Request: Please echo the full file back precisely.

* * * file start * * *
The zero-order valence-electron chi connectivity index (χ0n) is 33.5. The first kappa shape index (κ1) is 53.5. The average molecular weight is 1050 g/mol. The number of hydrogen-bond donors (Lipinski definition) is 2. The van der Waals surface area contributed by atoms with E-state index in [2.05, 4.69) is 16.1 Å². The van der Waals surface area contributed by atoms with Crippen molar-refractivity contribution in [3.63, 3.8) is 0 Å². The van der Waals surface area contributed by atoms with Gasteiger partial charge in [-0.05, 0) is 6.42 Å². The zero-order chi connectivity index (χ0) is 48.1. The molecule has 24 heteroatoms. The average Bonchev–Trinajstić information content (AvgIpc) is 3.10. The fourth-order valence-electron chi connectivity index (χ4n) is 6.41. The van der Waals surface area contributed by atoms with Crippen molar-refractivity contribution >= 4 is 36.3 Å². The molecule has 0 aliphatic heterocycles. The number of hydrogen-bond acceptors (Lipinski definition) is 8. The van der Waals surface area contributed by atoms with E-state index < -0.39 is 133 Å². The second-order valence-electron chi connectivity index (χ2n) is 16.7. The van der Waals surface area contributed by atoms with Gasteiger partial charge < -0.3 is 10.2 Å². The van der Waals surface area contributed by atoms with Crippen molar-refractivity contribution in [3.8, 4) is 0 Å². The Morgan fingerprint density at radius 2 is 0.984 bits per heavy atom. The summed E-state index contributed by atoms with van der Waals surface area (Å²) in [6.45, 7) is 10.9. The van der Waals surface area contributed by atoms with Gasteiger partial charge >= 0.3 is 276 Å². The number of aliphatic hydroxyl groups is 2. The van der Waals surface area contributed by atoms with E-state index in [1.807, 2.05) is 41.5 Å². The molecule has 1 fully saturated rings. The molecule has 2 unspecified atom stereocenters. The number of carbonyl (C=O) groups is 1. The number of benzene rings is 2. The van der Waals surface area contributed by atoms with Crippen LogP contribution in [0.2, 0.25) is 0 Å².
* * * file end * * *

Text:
The zero-order valence-electron chi connectivity index (χ0n) is 33.5. The first kappa shape index (κ1) is 53.5. The average molecular weight is 1050 g/mol. The number of hydrogen-bond donors (Lipinski definition) is 2. The van der Waals surface area contributed by atoms with E-state index in [2.05, 4.69) is 16.1 Å². The van der Waals surface area contributed by atoms with Crippen molar-refractivity contribution in [3.63, 3.8) is 0 Å². The van der Waals surface area contributed by atoms with Gasteiger partial charge in [-0.05, 0) is 6.42 Å². The zero-order chi connectivity index (χ0) is 48.1. The molecule has 24 heteroatoms. The average Bonchev–Trinajstić information content (AvgIpc) is 3.10. The fourth-order valence-electron chi connectivity index (χ4n) is 6.41. The van der Waals surface area contributed by atoms with Crippen molar-refractivity contribution >= 4 is 36.3 Å². The molecule has 0 aliphatic heterocycles. The number of hydrogen-bond acceptors (Lipinski definition) is 8. The van der Waals surface area contributed by atoms with E-state index < -0.39 is 133 Å². The second-order valence-electron chi connectivity index (χ2n) is 16.7. The van der Waals surface area contributed by atoms with Gasteiger partial charge < -0.3 is 10.2 Å². The van der Waals surface area contributed by atoms with Crippen molar-refractivity contribution in [3.8, 4) is 0 Å². The Morgan fingerprint density at radius 2 is 0.984 bits per heavy atom. The summed E-state index contributed by atoms with van der Waals surface area (Å²) in [6.45, 7) is 10.9. The van der Waals surface area contributed by atoms with Gasteiger partial charge >= 0.3 is 276 Å². The number of aliphatic hydroxyl groups is 2. The van der Waals surface area contributed by atoms with E-state index in [1.807, 2.05) is 41.5 Å². The molecule has 1 fully saturated rings. The molecule has 2 unspecified atom stereocenters. The number of carbonyl (C=O) groups is 1. The number of benzene rings is 2. The van der Waals surface area contributed by atoms with Crippen LogP contribution in [0.2, 0.25) is 0 Å².